Hardcover, 352 pages
Published September 30th 2014 by Arthur A. Levine Books
“Bird is not always kind, or fair. But she is honest. At her best, she is brave.
We dream of a future with love. Her mother dreams of a future with success.
But not all choices are ours. Not everyone has agency, and a Black woman–even a rich one–knows that better than most.”
Alaya Dawn Johnson is an American author who has written several books for young adults. She went to Columbia University and currently lives in Mexico City.
Love is the Drug has polarizing reactions among the readers and I suspect the reason I like it so much rests solely on the fact that I empathize with Emily Bird on a deeper level than those whose reviews I have glanced at. (Fighting words? Let me get my sword out and take a lesson from Janet!) Anyway! As always, before I begin talking about the book, let me sketch out a synopsis of it in my own words.
Emily Bird lives a privileged life; she goes to a school for rich kids (one the students in her school is the vice-president’s kid), she lives in a posh neighbourhood in a nice house, she has an ambitious and well-connected boyfriend. The only things that might detract her from having a wonderful life are her mother, her feelings for a certain boy called Coffee and herself. Both of Emily’s parents are genius scientists and not very present in her life. Despite being a mostly absent parent, Emily’s mother has made her aware of the expectations she has of Emily–expectations that Emily, if she knows what’s good for her, will do her best to fulfill. Meet? Anyway, her parents are out of town when Emily has an incident involving a party, her boyfriend, a horrible CIA kind of man and drugs. She wakes up in hospital with no memory of what happened and how she got there. Things go from bad to worse when she realizes that her boyfriend may have been involved with the incident and that the secret agent has targeted her for reasons she is not sure about. Coffee, her secret crush, is blamed for the drugs that led to Emily’s hospitalization and the cold that everyone thought would blow over has claimed enough victims that it is now considered a pandemic. Certain areas of the city have been quarantined and Emily is sent to live with her mother’s poorer brother who is lower on the social ladder than his sister.
Some of the more common complaints I have read about this novel include the predictability of the tale and the regurgitation of tropes common to pre-apocalyptic stories.
I didn’t have these complaints and I will explain to you why.
Living as a POC, being a part of the minority, I have long realized, means that there is a weight to your actions, a depth to them that the majority do not feel. You are never able to shed things that construct your identity. For example, I am never just that girl. I am always that Muslim girl. Everyone I meet (or do not actively meet) construct some expectations about who I am simply because of the colour of my skin and the religion I follow.
In Love is the Drug, Emily Bird is never just a girl. She is that black girl and she feels her history in every second of her existence. The way she acts, the way she talks, the stereotypes she reinforces and those that she subverts: everything is up for comment and judgment. Johnson manages to portray this perfectly in Emily Bird’s awareness of her own self: her physical and emotional self. Johnson shows how race is always a player in all the dealings a POC of has no matter how many times people spout platitudes such as “everyone bleeds.” Because though everyone does bleed, the concern the bleeding evokes is different depending on who is doing the bleeding.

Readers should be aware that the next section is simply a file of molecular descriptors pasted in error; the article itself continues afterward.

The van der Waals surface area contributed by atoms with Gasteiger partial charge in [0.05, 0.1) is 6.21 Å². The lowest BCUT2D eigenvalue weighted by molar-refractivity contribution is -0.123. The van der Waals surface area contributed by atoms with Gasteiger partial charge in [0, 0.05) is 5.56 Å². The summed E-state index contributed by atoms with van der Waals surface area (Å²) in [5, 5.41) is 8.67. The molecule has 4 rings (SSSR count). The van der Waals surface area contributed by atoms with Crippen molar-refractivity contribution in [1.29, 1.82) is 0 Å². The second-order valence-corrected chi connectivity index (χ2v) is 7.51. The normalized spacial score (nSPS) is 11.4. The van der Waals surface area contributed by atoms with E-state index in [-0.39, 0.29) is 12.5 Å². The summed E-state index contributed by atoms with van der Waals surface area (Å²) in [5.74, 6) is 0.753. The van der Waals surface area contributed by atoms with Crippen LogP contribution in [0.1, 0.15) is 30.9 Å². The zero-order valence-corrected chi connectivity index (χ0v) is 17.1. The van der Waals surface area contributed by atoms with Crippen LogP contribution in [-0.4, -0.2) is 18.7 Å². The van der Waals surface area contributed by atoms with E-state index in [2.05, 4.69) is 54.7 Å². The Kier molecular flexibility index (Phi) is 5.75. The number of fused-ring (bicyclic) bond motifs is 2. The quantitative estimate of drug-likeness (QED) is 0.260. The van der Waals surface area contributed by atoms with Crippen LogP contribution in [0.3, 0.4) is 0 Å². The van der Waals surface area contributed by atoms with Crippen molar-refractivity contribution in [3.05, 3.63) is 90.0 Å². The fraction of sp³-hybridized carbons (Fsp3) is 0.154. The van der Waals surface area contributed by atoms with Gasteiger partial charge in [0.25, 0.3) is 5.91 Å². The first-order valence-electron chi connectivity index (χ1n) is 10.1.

Emily Bird’s mother is stifling: she is a horrible mother in all the ways that count. She wants Emily Bird to deny her heritage except as it benefits her upward progression in society. It doesn’t matter to her what Emily Bird wants to do with her hair or her future; the only thing that does matter is Emily Bird act as she wants her to. She is cruel and there is one scene that made her irredeemable to me. Thankfully, there is nothing as inane as a quick resolution to parental conflicts in this book.
The plot of the book is, I will admit, shaky and depends a lot on other novels that have established the bioterrorism genre. The writing is smart and I dare say demands its readers either be equipped with a dictionary or have a high level of SAT words in their arsenal. I appreciated this as I have often felt that the vocabulary used in YA novels does not necessarily have to be simple. The pace of the novel is slow: too slow for some readers and just enough for others.
I liked the romance. I liked that Coffee is juxtaposed with her boyfriend and that though he is charismatic and has a story of his own, he doesn’t take away from Emily Bird. I like that though the romance is the stuff melodrama is made of, it does not, in the end, take away from Emily Bird’s struggle to become the person she wants to be and not the person her mother, the society in which she lives and her cowardice demand she be. Once she stops colouring only in the lines, Emily Bird becomes a force to be reckoned with.
The book is written in third person with some curiousfirst person bits that are from an unidentified speaker. It took me a while to figure out who this speaker is but the payoff was profound.
The attention given to female friendship is a huge proponent of this novel but couple that to acceptance and understanding (heck, even the mention of) sexual fluidity makes this novel a winner in my books.
So yes, perhaps this book does have its flaws but for me, its positives far outweigh whatever negatives you may find. Love is the Drug is important because it presents the conflicts and lives of POC adolescents in a time when the need for diversity in entertainment and media is crucial.
I strongly recommend this novel.